Top 10 Tips for Motivating your People

Rae Phillips - Wednesday, September 03, 2014
Everyone is motivated by different needs but generally when people feel good about themselves, the work they do, and the organisation they work for, it is much easier to gain their cooperation. As a manager or owner, you have a fantastic opportunity to make a difference to how your people see their work with your business.
Here are my

Top 10 Ways to Motivate your People

– which will lead to improved performance, productivity and profit for your business.

1. Outline the job responsibilities and expectations

2. Ask what your people want from their work
3. Consider each employees situation
4. Treat them as individuals – but always recognise the team
5. Use flexibility wisely
6. Put money in its place
7. Involve staff in the decision making process
8. Get involved in their development
9. Make the hard calls
10. Recognise that motivation isn’t always the answer

Almost all employees want to do interesting work, secure a good salary and earn recognition for their contributions. But motivating employees takes more than money and an occasional “thank-you.” It requires a strategy tailored to each worker’s needs.

Outline job responsibilities and expectations. Make certain that team members know exactly what is expected of them and how their performance will be evaluated. Maintain high standards. By involving team members in establishing high standards of performance, you will build their pride and self-confidence. It has been shown time and again that setting high standards at the start improves staff retention and customer feedback.

TOP TIP: set up a comprehensive and practical induction process so that their Onboarding experience is positive. Check back after one week and one month to make sure that all is still okay.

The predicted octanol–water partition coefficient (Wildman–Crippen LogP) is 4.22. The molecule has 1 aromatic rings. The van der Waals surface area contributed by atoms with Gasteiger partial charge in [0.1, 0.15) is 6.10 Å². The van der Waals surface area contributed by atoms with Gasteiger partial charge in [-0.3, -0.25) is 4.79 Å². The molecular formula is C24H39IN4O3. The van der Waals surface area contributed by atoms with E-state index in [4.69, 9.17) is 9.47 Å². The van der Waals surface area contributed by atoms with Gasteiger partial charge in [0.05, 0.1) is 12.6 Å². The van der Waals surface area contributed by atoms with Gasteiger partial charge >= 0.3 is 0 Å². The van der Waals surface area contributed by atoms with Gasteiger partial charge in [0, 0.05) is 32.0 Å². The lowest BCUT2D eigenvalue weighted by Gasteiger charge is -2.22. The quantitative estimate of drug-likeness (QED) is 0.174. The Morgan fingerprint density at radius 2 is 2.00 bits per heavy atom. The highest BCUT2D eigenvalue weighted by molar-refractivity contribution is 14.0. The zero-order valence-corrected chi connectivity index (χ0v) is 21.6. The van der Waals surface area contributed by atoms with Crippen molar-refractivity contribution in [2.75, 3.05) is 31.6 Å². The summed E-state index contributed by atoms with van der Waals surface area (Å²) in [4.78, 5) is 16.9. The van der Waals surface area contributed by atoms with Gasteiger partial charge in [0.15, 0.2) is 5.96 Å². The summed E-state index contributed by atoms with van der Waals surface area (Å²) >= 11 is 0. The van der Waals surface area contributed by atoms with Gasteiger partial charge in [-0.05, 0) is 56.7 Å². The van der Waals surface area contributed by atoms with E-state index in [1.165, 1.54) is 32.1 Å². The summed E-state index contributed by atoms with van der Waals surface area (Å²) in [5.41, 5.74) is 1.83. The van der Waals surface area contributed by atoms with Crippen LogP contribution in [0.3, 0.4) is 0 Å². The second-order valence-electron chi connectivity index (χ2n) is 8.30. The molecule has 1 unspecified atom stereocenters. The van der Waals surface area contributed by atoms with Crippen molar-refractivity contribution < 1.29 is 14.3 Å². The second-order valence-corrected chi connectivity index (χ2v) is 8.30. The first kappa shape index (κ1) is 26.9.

Ask what they want out of work. Just knowing that their boss is interested in their goals will make them feel better about their jobs. It can be difficult to get a quick and accurate answer to this question, however. Some workers may say that they want to work on a prestigious project, for example, only to discover once they have been assigned to the project that it isn’t what they expected. Maintain an 'open-door' policy. Be approachable, available, and interested, not distant.

TOP TIP: have a communications system that allows you to sit formally with your people every 3 months for just 30 minutes. Give them opportunity to tell you why they are still with you, what needs to change and you should give feedback on what is working well and where the development needs are.

Consider each employee’s situation (age and career / life stage). There are exceptions to every generalization, of course, but workers nearing the end of their careers are often less focused on the next promotion than those who are just starting to climb the corporate ladder. Younger workers may also be less accustomed than older ones to waiting patiently in a job they don’t find interesting. Engineers are likely to be motivated by working on cutting-edge projects. On the other hand, sales professionals tend to use money as a way to measure how well they’re doing.

TOP TIP: your communications system is key here. Find out what is important to them and where you can, tailor their remuneration or recognition to suit them. Take their ideas on board and make changes where you can.